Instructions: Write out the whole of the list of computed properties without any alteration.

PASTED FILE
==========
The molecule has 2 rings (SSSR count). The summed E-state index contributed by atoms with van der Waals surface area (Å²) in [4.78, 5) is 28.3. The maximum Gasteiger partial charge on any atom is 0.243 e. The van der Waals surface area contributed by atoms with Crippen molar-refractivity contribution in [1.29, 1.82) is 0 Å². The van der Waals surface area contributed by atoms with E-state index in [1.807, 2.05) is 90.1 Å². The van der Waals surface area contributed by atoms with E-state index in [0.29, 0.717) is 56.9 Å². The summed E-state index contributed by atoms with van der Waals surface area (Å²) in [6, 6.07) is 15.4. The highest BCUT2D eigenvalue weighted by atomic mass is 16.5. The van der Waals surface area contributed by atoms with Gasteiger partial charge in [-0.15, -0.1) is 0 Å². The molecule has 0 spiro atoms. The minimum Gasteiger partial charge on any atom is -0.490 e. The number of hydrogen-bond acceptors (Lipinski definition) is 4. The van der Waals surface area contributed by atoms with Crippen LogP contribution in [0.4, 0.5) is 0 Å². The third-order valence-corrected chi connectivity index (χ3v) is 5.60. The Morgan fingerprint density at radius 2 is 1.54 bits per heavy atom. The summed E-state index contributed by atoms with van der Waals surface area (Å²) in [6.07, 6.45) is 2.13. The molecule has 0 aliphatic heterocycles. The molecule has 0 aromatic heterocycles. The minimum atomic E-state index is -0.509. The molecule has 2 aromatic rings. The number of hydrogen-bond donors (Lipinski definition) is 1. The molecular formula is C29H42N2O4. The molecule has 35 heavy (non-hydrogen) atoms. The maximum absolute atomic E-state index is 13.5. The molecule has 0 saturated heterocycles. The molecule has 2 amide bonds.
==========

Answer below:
The molecule has 2 rings (SSSR count). The summed E-state index contributed by atoms with van der Waals surface area (Å²) in [4.78, 5) is 28.3. The maximum Gasteiger partial charge on any atom is 0.243 e. The van der Waals surface area contributed by atoms with Crippen molar-refractivity contribution in [1.29, 1.82) is 0 Å². The van der Waals surface area contributed by atoms with E-state index in [1.807, 2.05) is 90.1 Å². The van der Waals surface area contributed by atoms with E-state index in [0.29, 0.717) is 56.9 Å². The summed E-state index contributed by atoms with van der Waals surface area (Å²) in [6, 6.07) is 15.4. The highest BCUT2D eigenvalue weighted by atomic mass is 16.5. The van der Waals surface area contributed by atoms with Gasteiger partial charge in [-0.15, -0.1) is 0 Å². The molecule has 0 spiro atoms. The minimum Gasteiger partial charge on any atom is -0.490 e. The number of hydrogen-bond acceptors (Lipinski definition) is 4. The van der Waals surface area contributed by atoms with Crippen LogP contribution in [0.4, 0.5) is 0 Å². The third-order valence-corrected chi connectivity index (χ3v) is 5.60. The Morgan fingerprint density at radius 2 is 1.54 bits per heavy atom. The summed E-state index contributed by atoms with van der Waals surface area (Å²) in [6.07, 6.45) is 2.13. The molecule has 0 aliphatic heterocycles. The molecule has 0 aromatic heterocycles. The minimum atomic E-state index is -0.509. The molecule has 2 aromatic rings. The number of hydrogen-bond donors (Lipinski definition) is 1. The molecular formula is C29H42N2O4. The molecule has 35 heavy (non-hydrogen) atoms. The maximum absolute atomic E-state index is 13.5. The molecule has 0 saturated heterocycles. The molecule has 2 amide bonds.